OIG Semiannual Report   March 2012


facilitated misuse). As a result, misuse of the subsidy for parking will no longer
be an issue, and the potential for misuse for non-commuting travel is greatly
reduced.

We also found that some NSF employees in our sample misused the Pre-Tax
Parking Benefit program. Under this program, employees do not have to pay
taxes on the portion of their income they use for parking when they commute
to work. Our review revealed that sixteen of the employees who used $3,600
of their transit subsidy to pay for parking appear to have also received almost
$12,000 in pre-tax parking benefit over eight months.

When employees apply for the transit subsidy, they certify to knowledge of the
program’s restrictions, and that making a false certification may make them
ineligible for the program, but they are not warned that making false statements
or using subsidy funds for personal use is a federal crime. When they apply
for the Pre-Tax Parking Benefit program, NSF employees do not have to certify
that they will use the tax-exempt money for parking, and they are not warned
that failure to use the benefit properly constitutes tax evasion.

We referred the employees who appeared to be misusing the Transit Subsidy
Program and/or Pre-Tax Parking Benefit program to NSF for appropriate action
(including recovery of the misused funds), and encouraged NSF to evaluate
other employee participants’ usage as well. Prospectively, we recommended
that NSF:

•	   Require annual certifications of participants in the Public Transportation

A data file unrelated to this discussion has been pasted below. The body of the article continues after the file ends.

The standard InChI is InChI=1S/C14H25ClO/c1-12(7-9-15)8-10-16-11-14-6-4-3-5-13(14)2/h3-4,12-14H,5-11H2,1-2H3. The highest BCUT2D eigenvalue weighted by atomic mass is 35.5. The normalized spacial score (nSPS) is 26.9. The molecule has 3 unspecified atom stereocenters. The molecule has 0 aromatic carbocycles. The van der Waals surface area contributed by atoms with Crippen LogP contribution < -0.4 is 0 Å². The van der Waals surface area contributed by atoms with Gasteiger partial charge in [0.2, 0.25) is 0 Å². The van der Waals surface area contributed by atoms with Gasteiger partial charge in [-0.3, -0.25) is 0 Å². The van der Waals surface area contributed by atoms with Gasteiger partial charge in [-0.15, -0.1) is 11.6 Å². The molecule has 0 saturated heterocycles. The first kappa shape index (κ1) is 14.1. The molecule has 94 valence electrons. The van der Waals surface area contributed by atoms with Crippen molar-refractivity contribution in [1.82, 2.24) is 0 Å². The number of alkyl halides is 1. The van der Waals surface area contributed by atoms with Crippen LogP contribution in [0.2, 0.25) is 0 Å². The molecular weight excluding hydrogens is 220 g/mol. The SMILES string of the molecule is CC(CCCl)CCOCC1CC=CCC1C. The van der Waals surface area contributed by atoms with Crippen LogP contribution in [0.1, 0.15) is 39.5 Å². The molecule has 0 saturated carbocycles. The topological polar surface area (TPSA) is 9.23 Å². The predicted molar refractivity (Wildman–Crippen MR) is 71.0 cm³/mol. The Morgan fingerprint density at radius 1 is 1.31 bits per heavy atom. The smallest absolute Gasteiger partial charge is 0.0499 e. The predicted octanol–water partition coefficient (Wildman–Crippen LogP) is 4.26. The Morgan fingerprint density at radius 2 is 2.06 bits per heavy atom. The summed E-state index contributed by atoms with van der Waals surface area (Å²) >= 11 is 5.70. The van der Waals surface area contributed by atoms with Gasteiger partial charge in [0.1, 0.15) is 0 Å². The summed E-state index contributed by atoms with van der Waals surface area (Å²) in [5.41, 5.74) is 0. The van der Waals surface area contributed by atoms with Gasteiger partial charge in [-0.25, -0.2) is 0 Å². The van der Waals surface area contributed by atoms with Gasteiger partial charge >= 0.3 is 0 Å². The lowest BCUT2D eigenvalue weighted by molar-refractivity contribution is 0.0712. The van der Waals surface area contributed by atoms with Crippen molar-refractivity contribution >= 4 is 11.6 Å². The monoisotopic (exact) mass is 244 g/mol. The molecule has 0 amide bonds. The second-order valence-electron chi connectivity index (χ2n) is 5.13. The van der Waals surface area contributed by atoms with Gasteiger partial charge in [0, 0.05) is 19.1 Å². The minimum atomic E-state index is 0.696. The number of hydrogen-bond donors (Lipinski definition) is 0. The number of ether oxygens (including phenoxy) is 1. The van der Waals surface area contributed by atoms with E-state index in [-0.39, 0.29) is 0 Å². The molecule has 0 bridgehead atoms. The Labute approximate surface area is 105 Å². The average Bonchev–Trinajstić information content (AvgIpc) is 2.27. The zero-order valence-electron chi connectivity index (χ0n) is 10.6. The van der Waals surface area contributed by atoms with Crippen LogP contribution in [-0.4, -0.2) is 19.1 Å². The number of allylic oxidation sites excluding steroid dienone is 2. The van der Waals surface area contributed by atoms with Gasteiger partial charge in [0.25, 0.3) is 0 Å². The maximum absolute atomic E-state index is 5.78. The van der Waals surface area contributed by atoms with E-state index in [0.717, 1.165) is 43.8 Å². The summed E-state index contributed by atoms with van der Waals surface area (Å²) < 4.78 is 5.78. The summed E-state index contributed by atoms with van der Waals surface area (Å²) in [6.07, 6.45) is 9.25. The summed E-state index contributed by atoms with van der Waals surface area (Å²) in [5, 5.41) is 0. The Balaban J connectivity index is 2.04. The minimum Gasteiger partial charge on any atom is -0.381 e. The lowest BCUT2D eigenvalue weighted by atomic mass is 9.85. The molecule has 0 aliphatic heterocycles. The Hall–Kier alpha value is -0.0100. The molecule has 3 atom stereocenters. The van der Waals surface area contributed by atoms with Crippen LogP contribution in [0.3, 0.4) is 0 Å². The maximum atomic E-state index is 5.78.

Subsidy Program that they: will comply with all the requirements of the
     program; understand that providing false information to obtain benefits and
     using benefits for personal travel are crimes.

•	   Require annual certifications of participants in the Pre-Tax Parking Benefit
     Program that they: will use the tax-exempt funds for work parking only;
     will adjust the amount of tax-free income they receive according to actual
     parking costs incurred; understand that providing false information to obtain
     benefits is a crime; and understand that failing to report as income withheld
     funds that were not used for parking constitutes tax evasion.

NSF Implements Recommended Changes to Improve Oversight
Plans for Projects Involving International Subawardees

We reviewed Oversight Plans for institutions collaborating with international
subawardees in an NSF program.26 The lead institutions were required to
submit and implement Oversight Plans to ensure subawardee compliance with
a variety of requirements, and our review determined that the Plans generally